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Chuks Udo Okonta
Commissioner for Insurance, Sunday Thomas and other experts have implored Small and Medium Enterprises owners to leverage insurance to manage their risks in time of uncertainties as being witnessed due to the COVID-19 pandemic and #EndSARS crisis.
Thomas, said this during a Webinar organised by Coronation Insurance Plc. in partnership with Access Bank Plc, with the Theme: ‘Managing Business Risks at a Time of Uncertainty.’
The Commissioner, who was represented by the Technical Assistant to the Commissioner, Taiwo Adeoye, appluaded the Coronation Insurance and Access Bank for the event, stressing that the National Insurance Commission (NAICOM) encourages such collaborations which are geared toward deepening financial inclusion.
He noted that bancassurance partnership was developed to assist banks depositors to secure the businesses that generate their deposits.
He implored SMES operators to ensure they do not side insurance aside while cutting cost in times like this, stressing that insurance remains the best way to keep businesses afloat amid uncertainties.
Group Managing Director, Continental Reinsurance Plc, Dr Femi Oyetunji, speaking on ‘How to manage your business risks, identified top SMES business risks as, Keyman; Currency Risks; Regulatory; Property Damage; Business Interruption; Reputational Risk; Supply Chain; Cyber Risks and Fraud.
On how to manage Keyman risk, he canvassed the need for documentation of systems and processes; succession planning and keyman insurance.
For currency risk, he called for diversification, substitution; local content; hedging; linked securities; zero tolerance to non-compliance.
On reputation risk, he canvassed the need for business ethics – core value; good governance, quality control; professional indemnity insurance and directors/officers liability insurance
For cyber risks he urged SMES to educate their staff; have good policies and procedure; use firewall; enact business continuity plan and cyber insurance.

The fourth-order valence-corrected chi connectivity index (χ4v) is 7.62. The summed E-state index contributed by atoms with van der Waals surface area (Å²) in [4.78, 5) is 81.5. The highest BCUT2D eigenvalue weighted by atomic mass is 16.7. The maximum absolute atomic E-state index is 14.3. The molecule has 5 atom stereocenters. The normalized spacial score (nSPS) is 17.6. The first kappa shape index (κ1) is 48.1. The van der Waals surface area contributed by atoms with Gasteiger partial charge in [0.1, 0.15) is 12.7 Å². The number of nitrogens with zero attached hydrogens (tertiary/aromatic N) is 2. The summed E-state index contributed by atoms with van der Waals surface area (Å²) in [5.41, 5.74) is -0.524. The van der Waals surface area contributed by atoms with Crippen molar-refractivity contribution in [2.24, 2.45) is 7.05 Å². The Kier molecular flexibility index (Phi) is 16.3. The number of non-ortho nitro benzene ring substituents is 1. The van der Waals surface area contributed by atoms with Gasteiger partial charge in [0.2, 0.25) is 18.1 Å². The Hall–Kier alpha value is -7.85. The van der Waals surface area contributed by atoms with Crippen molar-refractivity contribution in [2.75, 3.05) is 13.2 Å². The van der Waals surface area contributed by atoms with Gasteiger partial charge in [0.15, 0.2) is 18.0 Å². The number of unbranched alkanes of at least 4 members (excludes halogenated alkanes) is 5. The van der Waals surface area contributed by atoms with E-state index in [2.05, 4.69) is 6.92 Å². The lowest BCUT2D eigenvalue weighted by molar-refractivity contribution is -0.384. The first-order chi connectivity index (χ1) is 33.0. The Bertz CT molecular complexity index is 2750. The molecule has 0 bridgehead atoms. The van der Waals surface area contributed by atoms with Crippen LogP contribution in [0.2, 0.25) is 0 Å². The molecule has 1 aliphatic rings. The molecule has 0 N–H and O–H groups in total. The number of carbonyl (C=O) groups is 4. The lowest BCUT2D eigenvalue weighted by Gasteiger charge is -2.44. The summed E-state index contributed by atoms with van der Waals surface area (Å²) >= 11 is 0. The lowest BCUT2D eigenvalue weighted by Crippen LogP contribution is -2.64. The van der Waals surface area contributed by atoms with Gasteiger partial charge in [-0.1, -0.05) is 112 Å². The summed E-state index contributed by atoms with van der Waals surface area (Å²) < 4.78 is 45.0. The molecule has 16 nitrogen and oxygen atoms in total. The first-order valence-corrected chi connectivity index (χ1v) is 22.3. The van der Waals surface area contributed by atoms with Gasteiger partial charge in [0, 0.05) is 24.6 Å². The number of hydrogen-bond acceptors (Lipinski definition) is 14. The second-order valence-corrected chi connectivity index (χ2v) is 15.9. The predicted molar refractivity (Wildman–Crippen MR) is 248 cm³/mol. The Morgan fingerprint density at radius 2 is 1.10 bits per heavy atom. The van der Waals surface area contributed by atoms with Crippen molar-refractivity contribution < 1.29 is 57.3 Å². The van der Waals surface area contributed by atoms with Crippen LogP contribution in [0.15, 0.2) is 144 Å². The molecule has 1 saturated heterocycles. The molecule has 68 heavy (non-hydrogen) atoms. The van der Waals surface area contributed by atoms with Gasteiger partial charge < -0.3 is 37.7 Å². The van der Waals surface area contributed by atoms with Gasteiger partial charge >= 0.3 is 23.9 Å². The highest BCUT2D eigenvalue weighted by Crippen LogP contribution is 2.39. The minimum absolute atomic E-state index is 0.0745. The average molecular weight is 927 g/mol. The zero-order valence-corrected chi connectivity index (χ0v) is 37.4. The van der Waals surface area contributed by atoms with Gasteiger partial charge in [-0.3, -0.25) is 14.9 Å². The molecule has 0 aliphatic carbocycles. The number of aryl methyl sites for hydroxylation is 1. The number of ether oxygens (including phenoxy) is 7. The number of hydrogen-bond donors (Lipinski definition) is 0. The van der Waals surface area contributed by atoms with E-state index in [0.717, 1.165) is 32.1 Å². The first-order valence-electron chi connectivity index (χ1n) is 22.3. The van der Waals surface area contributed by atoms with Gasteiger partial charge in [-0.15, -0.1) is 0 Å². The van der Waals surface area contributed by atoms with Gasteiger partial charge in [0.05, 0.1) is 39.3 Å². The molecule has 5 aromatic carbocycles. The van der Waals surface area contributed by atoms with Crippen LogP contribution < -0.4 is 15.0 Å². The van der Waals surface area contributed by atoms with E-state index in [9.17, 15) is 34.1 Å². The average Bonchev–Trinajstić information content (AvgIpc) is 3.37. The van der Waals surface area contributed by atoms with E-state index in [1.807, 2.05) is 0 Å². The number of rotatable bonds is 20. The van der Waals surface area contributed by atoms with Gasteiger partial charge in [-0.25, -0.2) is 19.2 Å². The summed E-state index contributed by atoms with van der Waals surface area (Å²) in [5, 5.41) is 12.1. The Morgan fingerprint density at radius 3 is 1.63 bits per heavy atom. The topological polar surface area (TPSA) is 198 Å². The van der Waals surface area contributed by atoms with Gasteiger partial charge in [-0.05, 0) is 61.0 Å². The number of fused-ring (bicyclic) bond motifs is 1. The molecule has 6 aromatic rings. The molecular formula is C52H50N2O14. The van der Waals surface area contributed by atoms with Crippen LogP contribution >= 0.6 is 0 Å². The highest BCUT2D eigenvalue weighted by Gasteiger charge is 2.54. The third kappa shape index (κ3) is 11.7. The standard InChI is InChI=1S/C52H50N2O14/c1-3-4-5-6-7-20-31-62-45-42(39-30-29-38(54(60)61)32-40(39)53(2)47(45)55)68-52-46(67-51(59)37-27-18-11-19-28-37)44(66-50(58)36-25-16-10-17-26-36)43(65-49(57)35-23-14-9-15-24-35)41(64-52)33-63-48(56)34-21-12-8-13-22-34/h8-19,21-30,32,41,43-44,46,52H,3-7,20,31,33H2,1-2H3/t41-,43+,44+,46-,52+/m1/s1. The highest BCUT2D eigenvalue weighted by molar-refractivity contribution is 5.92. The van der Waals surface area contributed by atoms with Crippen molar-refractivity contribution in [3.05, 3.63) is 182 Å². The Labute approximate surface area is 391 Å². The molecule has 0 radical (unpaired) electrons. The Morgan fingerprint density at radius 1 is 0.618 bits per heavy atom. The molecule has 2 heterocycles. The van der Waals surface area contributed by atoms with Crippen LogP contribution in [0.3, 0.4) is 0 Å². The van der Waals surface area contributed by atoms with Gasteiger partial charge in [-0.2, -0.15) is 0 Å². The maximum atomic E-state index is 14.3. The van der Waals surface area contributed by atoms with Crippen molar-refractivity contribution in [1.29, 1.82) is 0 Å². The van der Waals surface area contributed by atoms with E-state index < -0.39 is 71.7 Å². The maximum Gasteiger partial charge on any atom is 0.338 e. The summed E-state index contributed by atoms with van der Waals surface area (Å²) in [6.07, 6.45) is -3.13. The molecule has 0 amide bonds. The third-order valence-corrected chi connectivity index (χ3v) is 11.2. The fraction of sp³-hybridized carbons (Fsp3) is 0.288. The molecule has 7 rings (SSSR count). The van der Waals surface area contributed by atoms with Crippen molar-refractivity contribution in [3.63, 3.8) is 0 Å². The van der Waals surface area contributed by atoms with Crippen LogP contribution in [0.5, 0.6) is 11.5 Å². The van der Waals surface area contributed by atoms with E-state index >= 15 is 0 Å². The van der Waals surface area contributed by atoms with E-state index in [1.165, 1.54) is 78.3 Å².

While on how to handle risks associated with fraud, he called for hiring of the right people; having system and process in place, staff education; having fidelity guarantee insurance and cash in transit insurance.
Managing Partner, Crown & Lords (Chartered Accountants), Omotayo Gbede, speaking on the theme: ‘Inflation in Nigeria and Possible Ways to Reduce Its Impacts on Your Business’noted that factors limiting the growth potential of SMEs include;
Limited availability of funding from financial institutional and the government, stating that this undoubtedly slows down their growth trajectile and impedes the development of Nigeria as a truly world acclaimed economy.
He also identified high cost of credit facilities inclusive of interest rates and maintenance costs and the demand for duly registered collateral obligations; inconsistency in government policies and bureaucratic bottlenecks experienced in the administration of incentives and support facilities from all levels of government; multiple taxes as a result of levies and other tax expectations from both the State and Local Government Areas.
Other limitations according to him are lack of and/or limited infrastructures like power supply, good roads, transportation system; unavailability of local raw material; high cost of procuring machinery; import liberalization and export constraints